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About braden

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  1. Compared to many who post on these forums I am a very novice leatherworker. However, based on my own limited experience, I would definitely say that the proper application of neatsfoot oil as a preservative/restorative agent has it's place within the craft. I think Bruce's point is well taken. For myself, being a relative newbie, I consider application of neatsfoot to be along the lines of a 'baseline' industry standard practice. Kind of like how 440C is like a 'standard' baseline for stainless steel: there are many other specialty alloys having different characteristics, arguably superior under certain circumstances, but 440C is universal. Likewise, in leatherwork, I have read/heard about many different mixtures of oils, tallows, waxes from fish, bears, deer, cows, bees, etc. and different methods for applying them. I am sure that many of these recipes/mixtures do produce good results with many possibly performing even better than neatsfoot oil. However, to continue my analogy, this kind of knowledge is hard-won through experience and it's probably for the best if novice leatherworkers don't try and render animal fats to finish their first project (also that kind of thing isn't sold by the gallon). Similarly it's probably for the best if you don't try to make your first knife out of M390 or something. Start with 440C, see how it goes, gain some experience, experiment a bit, and then branch out. The second point I want to make is that the argument 'hides are skin' and should be treated as such is logically flawed. I doubt at this point it will affect how anyone feels about treating leather, but anyhow... Yes, 'hides are skin' when they are still attached to the ass of an animal. However, the 'skin' is transformed into leather through varied chemical processes (i.e. tanning). It was an animal's skin but now it's leather; the two are obviously related but are not the same. This would be akin to arguing that preserving mummified remains should require lots of water; when the mummy was alive it was a human person, made mostly of water, who drank lots of water, and so therefore as a mummy he must want a drink of water! Not so. Just because the 'skin' wasn't being 'drenched with a very heavy oil once a year' when it was still on the cow's ass is irrelevant. The skin has now been transformed into a different material and a new set of rules may now apply. Some food for thought. The point about too much oil transferring to clothes, etc. is well taken. I imagine this is a mistake that everyone makes once. Braden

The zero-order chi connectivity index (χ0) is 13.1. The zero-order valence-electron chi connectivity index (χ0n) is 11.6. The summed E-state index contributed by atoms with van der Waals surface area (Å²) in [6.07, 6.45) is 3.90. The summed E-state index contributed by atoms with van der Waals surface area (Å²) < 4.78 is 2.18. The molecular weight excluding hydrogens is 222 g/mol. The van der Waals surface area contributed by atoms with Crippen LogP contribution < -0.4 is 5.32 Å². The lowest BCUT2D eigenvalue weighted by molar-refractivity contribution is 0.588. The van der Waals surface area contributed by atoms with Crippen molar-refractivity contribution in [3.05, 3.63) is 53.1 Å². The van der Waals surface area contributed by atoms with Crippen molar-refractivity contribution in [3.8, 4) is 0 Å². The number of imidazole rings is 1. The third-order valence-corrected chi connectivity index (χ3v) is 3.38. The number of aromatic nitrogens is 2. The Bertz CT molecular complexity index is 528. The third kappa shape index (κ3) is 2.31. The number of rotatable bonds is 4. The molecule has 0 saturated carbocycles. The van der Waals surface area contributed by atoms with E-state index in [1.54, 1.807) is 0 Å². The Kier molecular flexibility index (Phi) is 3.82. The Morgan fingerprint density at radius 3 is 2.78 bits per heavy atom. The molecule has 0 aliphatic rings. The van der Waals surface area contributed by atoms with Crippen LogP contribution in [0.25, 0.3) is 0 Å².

2. when you say equipment; what kind of equipment would you need? i was thinking along the lines of putting some dye into a bucket, along with the hide, and rolling it around for a while. i'm thinking of a deer hide, not cow hide which would be a lot bigger and thicker. i agree about buying the drum dyed sides but what if you're after an uncommon color like blue or green? thanks, braden
  3. hi guys, i'm familiar with different techniques for applying dies to smaller pieces of leather. for thinner leathers and larger pieces (let's say a couple of square feet) dip dyeing becomes pretty impractical. has anyone tried, or does anyone know of, a do-it-yourself drum dying technique? before i go mcgyvering myself, just fishing for any links, instructions, if anyone else has tried this, etc. thanks a lot, braden
  4. hey tinkertailor, yes, could also be salt, good call. i was going to try with distilled water regardless, but just fishing to see if someone more experienced already knew the answer. thanks. i'll definitely try the distilled water. braden